The New Look of Environmental Protection


For a century, the public face of federal law enforcement has been the Federal Bureau of Investigation. More recently, however, midnight swat-style raids are increasingly likely to come from other federal police forces working for a startling array of lesser-known federal agencies. The list of administrative agencies that now have their own military-style units includes: the National Park Service, the Postal Inspection Service, the Department of Health and Human Services, the Department of Agriculture, the Department of Labor, the Department of Veterans Affairs, the Bureau of Land Management, the Environmental Protection Agency and the Fish and Wildlife Service.

In October 2013, armed agents from the Environmental Protection Agency (epa) showed up in a small Alaskan town to conduct “paperwork” inspections on a small mining operation. The president of the Fortymile Mining Association said that mine operators are accustomed to routine inspections from federal monitors but are frightened by epa agents carrying M-16s and assault shotguns. The epa later released a statement saying that the inspections were not raids but simply part of an “ongoing investigation” into potential violations of the Clean Water Act.

In April 2010, the Food and Drug Administration sent a paramilitary unit to arrest Dan Allgyer of Rainbow Acres Farm for illegally shipping unpasteurized milk to customers across state lines. Can you imagine what George Washington would have thought of machine-gun-toting swat agents arresting an Amish farmer for selling unpasteurized milk? Federal officers have made similar crackdowns on other milk sellers, as well as people selling cheese and elderberry juice.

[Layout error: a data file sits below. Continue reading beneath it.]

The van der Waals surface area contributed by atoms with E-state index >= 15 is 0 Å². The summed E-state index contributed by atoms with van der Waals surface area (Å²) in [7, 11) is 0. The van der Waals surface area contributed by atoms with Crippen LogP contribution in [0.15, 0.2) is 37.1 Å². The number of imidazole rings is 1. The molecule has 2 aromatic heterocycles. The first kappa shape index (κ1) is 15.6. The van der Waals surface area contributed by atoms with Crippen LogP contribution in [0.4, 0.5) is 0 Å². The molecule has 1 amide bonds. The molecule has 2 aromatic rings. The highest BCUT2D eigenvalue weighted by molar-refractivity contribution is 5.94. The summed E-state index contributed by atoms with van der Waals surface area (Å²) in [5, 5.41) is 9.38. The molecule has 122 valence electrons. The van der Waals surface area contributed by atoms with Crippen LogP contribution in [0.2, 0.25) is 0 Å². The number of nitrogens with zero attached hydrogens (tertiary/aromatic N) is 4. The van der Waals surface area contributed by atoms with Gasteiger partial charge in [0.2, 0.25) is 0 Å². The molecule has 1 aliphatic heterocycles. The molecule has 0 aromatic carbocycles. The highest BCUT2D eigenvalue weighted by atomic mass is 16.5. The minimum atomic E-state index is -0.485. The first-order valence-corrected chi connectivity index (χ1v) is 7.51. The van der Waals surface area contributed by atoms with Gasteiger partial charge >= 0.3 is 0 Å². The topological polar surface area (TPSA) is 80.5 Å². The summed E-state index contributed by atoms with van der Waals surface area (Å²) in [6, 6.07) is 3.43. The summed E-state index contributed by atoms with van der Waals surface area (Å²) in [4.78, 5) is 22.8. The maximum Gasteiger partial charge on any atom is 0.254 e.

Increasingly, administrative agencies in the executive branch are setting themselves up as a government unto themselves. Unelected bureaucrats are making law via administrative regulations, trying violations of that law via their own adjudicatory proceedings, and making arrests with their own paramilitary police forces!

Between 2006 and 2016, regulatory administrative agencies have spent over $71 million on items like body armor, riot helmets, cannon launchers and firearms. This figure doesn’t include the $330 million spent on such equipment by traditional federal law enforcement agencies like the fbi, Secret Service and Drug Enforcement Administration.

This militarization of the administrative state has been decades in the making, but it has drastically accelerated under the Obama administration. While the epa was spending about $10,000 per year on body armor during the final years of the George W. Bush presidency, it has spent $200,000 on body armor so far under President Obama.

With over 2 million bureaucrats in the administrative state and some 120,000 federal law-enforcement officers, any U.S. president who wants to use executive action as a means to circumvent the checks and balances of our constitutional system certainly has the means to do so.